Macrophages secrete a host of molecules which are important in biological processes such as inflammation and immunity. A number of these molecules, notably prostaglandins and leukotrienes, are not prepackaged in exocytic granules; they are secreted across the plasma membrane, but this process has not been characterized. By following the disposition of fluorescent anionic dyes such as lucifer yellow after they are ATP-loaded into macrophages, I found that macrophages possess organic anion transport systems which may mediate the secretion of these substances. Lucifer yellow does not remain within the cells' cytoplasm, but is sequestered within cytoplasmic vacuoles and secreted into the extracellular medium. These processes appear to be active transport processes, and are blocked by probenecid, which inhibits the transport of organic anions across many epithelia.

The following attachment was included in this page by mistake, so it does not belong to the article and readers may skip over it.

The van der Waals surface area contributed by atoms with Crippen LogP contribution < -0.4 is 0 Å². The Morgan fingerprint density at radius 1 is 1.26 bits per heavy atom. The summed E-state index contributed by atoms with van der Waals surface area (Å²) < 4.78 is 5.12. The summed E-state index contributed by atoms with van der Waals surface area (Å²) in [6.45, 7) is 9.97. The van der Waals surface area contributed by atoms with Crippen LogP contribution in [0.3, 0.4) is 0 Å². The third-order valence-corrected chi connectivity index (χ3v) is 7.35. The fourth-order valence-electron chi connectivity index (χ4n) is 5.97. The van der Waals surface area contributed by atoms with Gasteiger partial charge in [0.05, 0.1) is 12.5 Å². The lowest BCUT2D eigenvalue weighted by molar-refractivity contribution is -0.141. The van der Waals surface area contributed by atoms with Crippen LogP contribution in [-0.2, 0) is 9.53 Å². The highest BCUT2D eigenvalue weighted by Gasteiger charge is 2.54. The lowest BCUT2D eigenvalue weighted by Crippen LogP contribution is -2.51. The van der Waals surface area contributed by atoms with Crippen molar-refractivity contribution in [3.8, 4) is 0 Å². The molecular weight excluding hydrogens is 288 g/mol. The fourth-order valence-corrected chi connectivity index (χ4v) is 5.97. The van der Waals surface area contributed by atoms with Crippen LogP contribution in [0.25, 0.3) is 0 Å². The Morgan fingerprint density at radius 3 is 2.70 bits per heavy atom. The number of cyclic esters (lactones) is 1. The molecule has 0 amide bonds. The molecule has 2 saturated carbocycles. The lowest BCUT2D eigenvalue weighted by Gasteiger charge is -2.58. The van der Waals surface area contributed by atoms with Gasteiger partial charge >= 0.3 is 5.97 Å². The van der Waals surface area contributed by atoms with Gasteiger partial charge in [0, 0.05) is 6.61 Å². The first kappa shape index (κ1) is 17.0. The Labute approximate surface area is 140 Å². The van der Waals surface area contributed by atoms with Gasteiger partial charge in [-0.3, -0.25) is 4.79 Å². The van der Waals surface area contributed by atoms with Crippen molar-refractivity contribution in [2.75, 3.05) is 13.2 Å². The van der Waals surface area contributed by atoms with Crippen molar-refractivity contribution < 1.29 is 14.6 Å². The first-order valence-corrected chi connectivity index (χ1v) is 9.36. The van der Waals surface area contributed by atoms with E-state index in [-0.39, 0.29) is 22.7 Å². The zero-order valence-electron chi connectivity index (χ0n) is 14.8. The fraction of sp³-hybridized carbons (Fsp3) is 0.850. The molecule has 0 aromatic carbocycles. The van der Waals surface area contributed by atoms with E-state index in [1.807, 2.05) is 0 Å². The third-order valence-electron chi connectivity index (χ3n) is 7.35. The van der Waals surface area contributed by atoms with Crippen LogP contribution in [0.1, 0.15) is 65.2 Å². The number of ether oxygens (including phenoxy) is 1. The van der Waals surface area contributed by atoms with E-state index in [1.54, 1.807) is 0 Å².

The aim of the proposed studies is to characterize organic anion transport in macrophages. Specific approaches include: 1) Determining whether probenecid-inhibitable organic anion transport mediates secretion of biologically relevant molecules such as leukotriene C4, prostaglandin E2, glutathione, and lactate in macrophages. 2) Reconstituting organic anion transport in cell homogenates and in isolated organellar fractions. 3) selecting J774 cells variant in organic anion transport by performing fluorescence activated cell sorting on cells loaded with lucifer yellow. 4) isolating and purifying the organic anion transporter after labelling it with radiolabelled, fluorescent, and photo- affinity substrates. Because this transporter can be specifically inhibited by a relatively non-toxic drug, probenecid, these studies may have clinical relevance for the control of inflammatory processes.
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